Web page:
I would accept a solution where you could set an option in configure that would make "first clicks" "read only" and only when "trust" is established full interaction could occur (as the real problem as I understand it are related to unfortunate "single clicks"). But that we even consider crippling the platform in a generic way like this patch does is making me feel very, very uncomfortable.

-- TWiki:Main.SteffenPoulsen - 15 Sep 2007

mmm, I;m not going to start on the other issues, cos we can't even find a good resolution to this one frown

Don't bother attacking me, this is not my problem, its TWiki's.

I'm not sure that session based first click does anything - I'm running my browser, I'm logged in, then I receive a hacking email - when I click on it, I'm already in the session.

last time I looked at magic bits, I thought they were also not a secure thing, just a hope no one finds a pattern and tricks it.

so - keep trying - I think Kenneth's referer is more interesting - but I thought I recalled that spoofing that is easy too.

The core issue that I've grappled with every time I've involved myself in TWiki security issues, is the constant barrage of responses that insist that TWiki is much more important than security. I've even been guilty of it - but in the end, I think its just lazyness. We, as a group, are too lazy to find the secure alternatives to the mess we have.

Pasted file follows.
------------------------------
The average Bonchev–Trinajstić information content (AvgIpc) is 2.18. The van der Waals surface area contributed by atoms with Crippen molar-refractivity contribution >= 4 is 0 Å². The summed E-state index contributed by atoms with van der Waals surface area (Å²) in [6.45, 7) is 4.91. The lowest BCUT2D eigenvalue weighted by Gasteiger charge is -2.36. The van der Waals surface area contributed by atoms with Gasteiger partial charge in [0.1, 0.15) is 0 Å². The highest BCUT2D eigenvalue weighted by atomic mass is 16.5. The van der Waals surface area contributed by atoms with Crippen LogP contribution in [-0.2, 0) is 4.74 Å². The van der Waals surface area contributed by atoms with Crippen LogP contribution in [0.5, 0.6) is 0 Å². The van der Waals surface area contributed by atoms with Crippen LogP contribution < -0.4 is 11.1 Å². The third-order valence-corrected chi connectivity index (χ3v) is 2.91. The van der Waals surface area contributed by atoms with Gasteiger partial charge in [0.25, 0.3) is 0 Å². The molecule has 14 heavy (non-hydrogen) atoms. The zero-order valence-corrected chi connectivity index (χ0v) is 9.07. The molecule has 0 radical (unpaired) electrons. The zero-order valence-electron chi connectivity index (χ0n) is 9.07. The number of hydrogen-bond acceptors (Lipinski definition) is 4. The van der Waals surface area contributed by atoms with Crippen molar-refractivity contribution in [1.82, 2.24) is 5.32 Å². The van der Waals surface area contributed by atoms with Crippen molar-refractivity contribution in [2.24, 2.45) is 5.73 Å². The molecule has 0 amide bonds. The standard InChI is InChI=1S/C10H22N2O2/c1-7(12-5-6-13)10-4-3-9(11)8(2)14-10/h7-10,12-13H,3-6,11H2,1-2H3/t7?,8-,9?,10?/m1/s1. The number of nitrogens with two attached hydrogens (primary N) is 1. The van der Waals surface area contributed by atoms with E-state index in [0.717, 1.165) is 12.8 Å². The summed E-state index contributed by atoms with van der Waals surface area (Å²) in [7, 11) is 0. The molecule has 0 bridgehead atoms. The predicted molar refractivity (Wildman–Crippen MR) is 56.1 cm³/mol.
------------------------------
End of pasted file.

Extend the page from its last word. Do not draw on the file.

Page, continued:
So, for now, until I get worn down by all the nay sayers smile I'm going to try just to solve the URLPARAM problem. COMMENT plugin is one place where work will be needed, but IF its the only thing that you can come up with, there's not much of a problem, just some work.

BTW, I don't consider COMMENT a TWikiApp, its just a simple Plugin, and even better.... one I seem to have the source to.

-- TWiki:Main.SvenDowideit - 15 Sep 2007

We need to revert this URLPARAM change. Nothing done with Comment Plugin works anymore.

It was my proposal and I admit it was a bad one now we see the result.

-- TWiki:Main.KennethLavrsen - 15 Sep 2007

I did the reversion.

Please note that when we later reapply the code with additional fixes it is SVN 14873 that does the code and 14874, 14875 that adds good unit tests both for URLPARAM and XSS attack vector. I also reverted those to prevent unit test errors.